Perhaps Secaucus’ most interesting story collection is inside a quiet, unassuming one-story home at the end of Huber Street.
It’s not behind the front door, but just beneath it, instead — a wooden door with a horseshoe attached that stands where the garage entrance used to be. Wander inside, head right, and enter a new world, one where art jumps at you from each angle.
At your feet is one of the first stories: an oil painting of an older man who could’ve been a “Lord of The Rings” extra, with his apprentice, a young, hooded boy, right behind him. Both have glowing orbs in their hands.
“They’re looking at you, but it’s a narrative story,” said Rich Moglia, one of Secaucus’ most well-known fantasy illustrators, as he discusses the piece. “This is called, ‘The Apprentice.’ He’s a wizard, and [the young boy is] an apprentice, and he’s looking at him, waiting to see what it is his next move will be.”
The story behind that story is that the boy is actually Moglia’s teenage son, and the man is a plumber who worked on his house. Moglia had taken a photo of the two of them that ultimately inspired the art. (“Models could be anyone,” Moglia argues.)
Most of his original commissioned paintings come from preliminary photographs he takes of his posed subjects in his studio.
Moglia—who prefers to go by “Mog”—makes a living as an artist, giving lessons and crafting oil paintings for commission.
He has been using his basement for storage since temporarily closing his official studio and school, the Mog Creations School of Art at 154 Front St., for renovations. The studio/ school was scheduled to reopen on Feb. 12.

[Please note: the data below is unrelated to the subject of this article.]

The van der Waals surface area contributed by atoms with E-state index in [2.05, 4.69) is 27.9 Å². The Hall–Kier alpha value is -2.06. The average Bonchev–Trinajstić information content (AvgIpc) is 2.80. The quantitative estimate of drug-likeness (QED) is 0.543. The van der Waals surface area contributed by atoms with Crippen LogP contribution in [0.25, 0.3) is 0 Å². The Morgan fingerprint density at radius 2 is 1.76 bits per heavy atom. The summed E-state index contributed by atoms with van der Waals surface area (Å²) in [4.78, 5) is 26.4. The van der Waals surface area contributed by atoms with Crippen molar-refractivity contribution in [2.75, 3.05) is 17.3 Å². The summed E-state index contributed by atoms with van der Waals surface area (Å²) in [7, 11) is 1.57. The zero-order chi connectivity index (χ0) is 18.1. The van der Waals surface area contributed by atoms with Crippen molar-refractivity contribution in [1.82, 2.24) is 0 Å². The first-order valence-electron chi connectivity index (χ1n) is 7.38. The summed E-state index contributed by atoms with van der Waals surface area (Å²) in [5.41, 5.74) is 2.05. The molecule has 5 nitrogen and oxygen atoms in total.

In his basement studio, visitors are watched by action figures, from Wolverine and Red Phoenix to Robocop and Hellboy.
Paintings commissioned by HBO’s “Game of Thrones” (used by the show), and even Marvel and DC line the floor.
Some works focus on Native American culture, a tribute to Moglia’s Chiricahua Apache heritage.
Explaining his creative process for his original paintings, Moglia says, “First it becomes a concept-it’s narrative. That’s the key word. Every painting has a story. If you paint someone just standing there, it works, but it’s not interesting to the viewer.”
Another story creeps up in another corner of the room, featuring a muscular man holding a spear in a Spartan-like pose, standing before a dragon.
The man is Jose, Moglia’s friend, who had no idea when he posed that he would be turned into–as the painting’s title says–“The Dragon Lord.”
“He’s a friend of mine, from my gym,” Moglia said. “I said, ‘Just pose like this.’ And he didn’t know that he was going to be a dragon master. That’s how that works. I have the vision.”
Usually, it takes Moglia 40 to 60 hours to finish a painting; he works 16 hours a day on average. He can’t estimate how many paintings he sells each year, but says it can range from six big ones to well over 50. He only paints using oils.
Impact around town
Many Secaucus residents are familiar with Moglia’s talents. The town Hall Chambers bears three oil portraits of Mayor Michael Gonnelli and former mayors Dennis Elwell, and Richard Steffens.
Gonnelli hosted a ribbon cutting for the Mog School when it opened in 2016. It attracts people from all over town and beyond, Moglia says.